- Info & Contacts
The Global Volcanism Program has no activity reports for St. Andrew Strait.
The Global Volcanism Program has no Weekly Reports available for St. Andrew Strait.
The Global Volcanism Program has no Bulletin Reports available for St. Andrew Strait.
This compilation of synonyms and subsidiary features may not be comprehensive. Features are organized into four major categories: Cones, Craters, Domes, and Thermal Features. Synonyms of features appear indented below the primary name. In some cases additional feature type, elevation, or location details are provided.
|Lou | Saint Andrew Strait|
|Feature Name||Feature Type||Elevation||Latitude||Longitude|
|Bedul||Cone||213 m||2° 23' 0" S||147° 23' 0" E|
|Bulumorsum||Cone||270 m||2° 24' 0" S||147° 19' 0" E|
|Kombung||Cone||186 m||2° 23' 0" S||147° 21' 0" E|
|Monkul||Cone||221 m||2° 25' 0" S||147° 19' 0" E|
|Pam Lin||Cone||81 m||2° 30' 0" S||147° 20' 0" E|
|Pam Mandian||Cone||65 m||2° 30' 0" S||147° 20' 0" E|
|Cone||29 m||2° 26' 49" S||147° 19' 0" E|
Summary of Holocene eruption dates and Volcanic Explosivity Indices (VEI).
|Start Date||Stop Date||Eruption Certainty||VEI||Evidence||Activity Area or Unit|
|1953 Jun 27||1957 Jan 28||Confirmed||2||Historical Observations||Tuluman|
|1883 Mar 28||Unknown||Confirmed||2||Historical Observations||Tuluman|
|0350 (?)||Unknown||Confirmed||Radiocarbon (uncorrected)||Lou Island (Bedal volcano)|
|0240 BCE ± 100 years||Unknown||Confirmed||Radiocarbon (uncorrected)||Lou Island (Bedal volcano)|
Information about Deformation periods will be available soon.
There is no Emissions History data is available for St. Andrew Strait.
|The St. Andrew Strait volcano is located in the Admiralty Islands north of Papua New Guinea. The volcanic complex consists of a series of overlapping Quaternary cones formed by rhyolitic lava flows and pyroclastic deposits on Lou and Tuluman Islands. Volcanism is aligned along a curved arc, extending through the 12-km-long Lou Island, which may represent an incipient caldera ring fracture. Tuluman Island, seen here from the SW with Lou Island 1.5 km away at the upper left, was formed during a 1953-1957 eruption.
Photo by Wally Johnson, 1964 (Australia Bureau of Mineral Resources).
|Intermittent submarine explosive and effusive eruptions from multiple vents during June 1953 to January 1957 created new islands that coalesced to form present-day Tuluman Island. Activity was most vigorous Feburary-March 1955 and near the end of the eruption in January 1957, when subaerial effusive activity dominated. This March 1960 view from the SW shows dark-colored rhyolitic lava flows at the far end of the island and lighter-colored deposits from eroded pyroclastic cones.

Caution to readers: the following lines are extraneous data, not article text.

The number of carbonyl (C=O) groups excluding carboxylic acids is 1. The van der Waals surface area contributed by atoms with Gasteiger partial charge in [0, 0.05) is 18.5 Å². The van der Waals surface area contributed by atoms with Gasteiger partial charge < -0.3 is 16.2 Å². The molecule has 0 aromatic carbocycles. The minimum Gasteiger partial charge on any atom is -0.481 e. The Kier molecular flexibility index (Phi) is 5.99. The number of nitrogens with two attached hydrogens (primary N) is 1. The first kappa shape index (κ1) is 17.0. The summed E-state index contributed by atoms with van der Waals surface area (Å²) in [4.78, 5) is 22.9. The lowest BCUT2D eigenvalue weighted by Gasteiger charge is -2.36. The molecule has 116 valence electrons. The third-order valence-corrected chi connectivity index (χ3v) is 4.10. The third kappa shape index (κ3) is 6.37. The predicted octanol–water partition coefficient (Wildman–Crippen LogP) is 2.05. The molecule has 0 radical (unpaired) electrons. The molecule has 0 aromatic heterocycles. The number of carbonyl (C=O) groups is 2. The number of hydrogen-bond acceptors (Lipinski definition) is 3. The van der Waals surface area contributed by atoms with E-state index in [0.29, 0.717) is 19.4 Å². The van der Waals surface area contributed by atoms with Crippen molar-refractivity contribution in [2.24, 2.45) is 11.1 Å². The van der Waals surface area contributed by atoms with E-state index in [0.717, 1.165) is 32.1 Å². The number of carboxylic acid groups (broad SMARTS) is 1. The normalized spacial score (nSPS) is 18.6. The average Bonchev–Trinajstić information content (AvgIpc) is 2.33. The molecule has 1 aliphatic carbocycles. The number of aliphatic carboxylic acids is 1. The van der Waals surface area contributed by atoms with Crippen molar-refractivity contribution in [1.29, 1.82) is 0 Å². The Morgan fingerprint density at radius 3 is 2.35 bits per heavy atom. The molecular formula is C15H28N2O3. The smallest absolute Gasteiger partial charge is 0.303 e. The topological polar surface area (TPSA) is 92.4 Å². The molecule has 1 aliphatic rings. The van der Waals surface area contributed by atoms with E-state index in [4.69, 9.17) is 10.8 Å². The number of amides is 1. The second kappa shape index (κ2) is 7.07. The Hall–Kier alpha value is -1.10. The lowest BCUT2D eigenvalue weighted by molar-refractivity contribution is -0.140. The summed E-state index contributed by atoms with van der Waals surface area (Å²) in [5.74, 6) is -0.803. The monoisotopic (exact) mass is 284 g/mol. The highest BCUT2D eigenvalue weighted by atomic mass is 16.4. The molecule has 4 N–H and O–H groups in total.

Photo courtesy of Wally Johnson, 1960 (Australia Bureau of Mineral Resources).
There are no samples for St. Andrew Strait in the Smithsonian's NMNH Department of Mineral Sciences Rock and Ore collection.
Single Volcano View
Temporal Evolution of Unrest
Side by Side Volcanoes
|WOVOdat is a database of volcanic unrest; instrumentally and visually recorded changes in seismicity, ground deformation, gas emission, and other parameters from their normal baselines. It is sponsored by the World Organization of Volcano Observatories (WOVO) and presently hosted at the Earth Observatory of Singapore.|
|Large Eruptions of St. Andrew Strait||Information about large Quaternary eruptions (VEI >= 4) is cataloged in the Large Magnitude Explosive Volcanic Eruptions (LaMEVE) database of the Volcano Global Risk Identification and Analysis Project (VOGRIPA).|
|MIROVA||Middle InfraRed Observation of Volcanic Activity (MIROVA) is a near real time volcanic hot-spot detection system based on the analysis of MODIS (Moderate Resolution Imaging Spectroradiometer) data. In particular, MIROVA uses the Middle InfraRed Radiation (MIR), measured over target volcanoes, in order to detect, locate and measure the heat radiation sourced from volcanic activity.|
|MODVOLC Thermal Alerts||Using infrared satellite Moderate Resolution Imaging Spectroradiometer (MODIS) data, scientists at the Hawai'i Institute of Geophysics and Planetology, University of Hawai'i, developed an automated system called MODVOLC to map thermal hot-spots in near real time. For each MODIS image, the algorithm automatically scans each 1 km pixel within it to check for high-temperature hot-spots. When one is found the date, time, location, and intensity are recorded. MODIS looks at every square km of the Earth every 48 hours, once during the day and once during the night, and the presence of two MODIS sensors in space allows at least four hot-spot observations every two days. Each day updated global maps are compiled to display the locations of all hot spots detected in the previous 24 hours. There is a drop-down list with volcano names which allow users to 'zoom-in' and examine the distribution of hot-spots at a variety of spatial scales.|
|EarthChem||EarthChem develops and maintains databases, software, and services that support the preservation, discovery, access and analysis of geochemical data, and facilitate their integration with the broad array of other available earth science parameters. EarthChem is operated by a joint team of disciplinary scientists, data scientists, data managers and information technology developers who are part of the NSF-funded data facility Integrated Earth Data Applications (IEDA). IEDA is a collaborative effort of EarthChem and the Marine Geoscience Data System (MGDS).|